The Myth of Specialization

Updated: Jun 17, 2018


We live in an age of specialization. Do this, or do that, but stick to one thing and learn to do it very well. It’s a message we hear as children at home, in school, and certainly in the professional world.


I’ve got myself a swell career, working in the field of health communications and social marketing. I excel at providing communication training and technical assistance. I’ve even developed a pretty specialized niche–training others to find and convey the story inherent in their important–but abstract–data to an array of audiences or stakeholders.

Did that last paragraph seem a little laden with mysterious jargon? That’s okay. It wasn’t very clear writing. And that’s what happens when we specialize in something. We use words that make plenty of sense to those in our field and little sense to others.


That’s just one of a bazillion reasons I’ve become far more interested in generalism as a way of life.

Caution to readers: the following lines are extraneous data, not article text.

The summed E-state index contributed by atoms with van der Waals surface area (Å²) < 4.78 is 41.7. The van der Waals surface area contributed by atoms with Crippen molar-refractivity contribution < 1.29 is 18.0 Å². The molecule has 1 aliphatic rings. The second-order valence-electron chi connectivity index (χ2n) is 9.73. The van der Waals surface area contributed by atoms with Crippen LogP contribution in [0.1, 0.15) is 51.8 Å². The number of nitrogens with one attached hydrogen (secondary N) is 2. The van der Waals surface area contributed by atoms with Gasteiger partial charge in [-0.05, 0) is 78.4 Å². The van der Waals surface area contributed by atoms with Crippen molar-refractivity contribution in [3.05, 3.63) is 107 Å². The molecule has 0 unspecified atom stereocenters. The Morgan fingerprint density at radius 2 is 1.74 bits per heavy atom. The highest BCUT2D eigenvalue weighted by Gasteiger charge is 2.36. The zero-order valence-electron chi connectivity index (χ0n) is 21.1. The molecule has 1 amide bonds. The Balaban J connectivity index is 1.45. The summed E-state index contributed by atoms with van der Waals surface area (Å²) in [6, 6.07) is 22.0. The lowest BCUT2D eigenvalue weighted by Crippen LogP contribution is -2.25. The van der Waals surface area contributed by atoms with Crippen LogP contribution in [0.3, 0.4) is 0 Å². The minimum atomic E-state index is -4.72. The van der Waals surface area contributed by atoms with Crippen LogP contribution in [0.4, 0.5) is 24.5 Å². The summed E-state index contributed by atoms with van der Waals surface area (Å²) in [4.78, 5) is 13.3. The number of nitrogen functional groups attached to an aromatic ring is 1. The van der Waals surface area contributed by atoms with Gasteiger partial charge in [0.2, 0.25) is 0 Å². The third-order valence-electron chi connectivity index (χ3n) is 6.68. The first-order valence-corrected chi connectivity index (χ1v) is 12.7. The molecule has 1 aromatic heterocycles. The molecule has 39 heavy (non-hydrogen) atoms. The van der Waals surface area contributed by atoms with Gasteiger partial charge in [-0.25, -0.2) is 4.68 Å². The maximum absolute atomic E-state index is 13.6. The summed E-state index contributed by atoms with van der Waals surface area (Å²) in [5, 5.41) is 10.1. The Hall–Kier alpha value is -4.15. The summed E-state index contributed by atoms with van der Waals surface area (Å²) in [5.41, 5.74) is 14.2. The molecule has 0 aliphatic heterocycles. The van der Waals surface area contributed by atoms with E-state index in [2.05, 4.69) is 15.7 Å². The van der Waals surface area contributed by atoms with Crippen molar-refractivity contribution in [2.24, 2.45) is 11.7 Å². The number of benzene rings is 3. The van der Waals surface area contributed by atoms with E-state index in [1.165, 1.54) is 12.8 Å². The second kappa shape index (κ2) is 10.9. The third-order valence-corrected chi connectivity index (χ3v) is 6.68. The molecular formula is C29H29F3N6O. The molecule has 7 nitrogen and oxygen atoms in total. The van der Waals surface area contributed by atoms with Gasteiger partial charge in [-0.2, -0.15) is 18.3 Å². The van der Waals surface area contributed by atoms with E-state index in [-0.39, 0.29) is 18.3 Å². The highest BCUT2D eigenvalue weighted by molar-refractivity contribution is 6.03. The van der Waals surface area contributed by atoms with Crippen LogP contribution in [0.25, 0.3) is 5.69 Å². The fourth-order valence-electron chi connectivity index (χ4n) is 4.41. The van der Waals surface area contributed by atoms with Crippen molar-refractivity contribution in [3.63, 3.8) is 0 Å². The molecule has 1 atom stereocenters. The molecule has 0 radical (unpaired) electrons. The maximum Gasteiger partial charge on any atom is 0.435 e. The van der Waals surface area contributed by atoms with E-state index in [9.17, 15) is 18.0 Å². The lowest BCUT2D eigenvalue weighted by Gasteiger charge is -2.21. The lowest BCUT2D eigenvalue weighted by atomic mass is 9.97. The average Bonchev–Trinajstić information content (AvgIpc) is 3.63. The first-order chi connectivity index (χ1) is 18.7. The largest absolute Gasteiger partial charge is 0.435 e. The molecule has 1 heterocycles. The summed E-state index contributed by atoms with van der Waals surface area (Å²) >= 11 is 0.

Professional specialization has helped me advance at that career. It’s made me more valuable in the marketplace.


But unless you’re one of the rare people who roll out of bed every morning saying, “The only thing I really want to do today is my job,” then maybe you’re like me. And maybe a little more generalization is for you.


I write songs, I play the guitar, I paint pictures, I make concrete bowls, and I'm learning how to write as I crash into the last quarter of my life. These are passions and callings. They may not pay all of the bills, but they make for a rich, rich life.


Often, when I tell a professional colleague about these "diversions," it isn’t just a surprise, it’s a shock. It’s a dichotomy that makes no sense: you’re a respected professional — how is it you do these other things? They're just hobbies, right?


No, they're not hobbies. I've got some skills here, and in a few ways I can knock a few socks off. More to the point: even if those "hobbies" could pay all of the bills, I'd still want to learn more, do more, be more.


It’s a ridiculously short life. Why would I stop at just one thing? Why would anyone?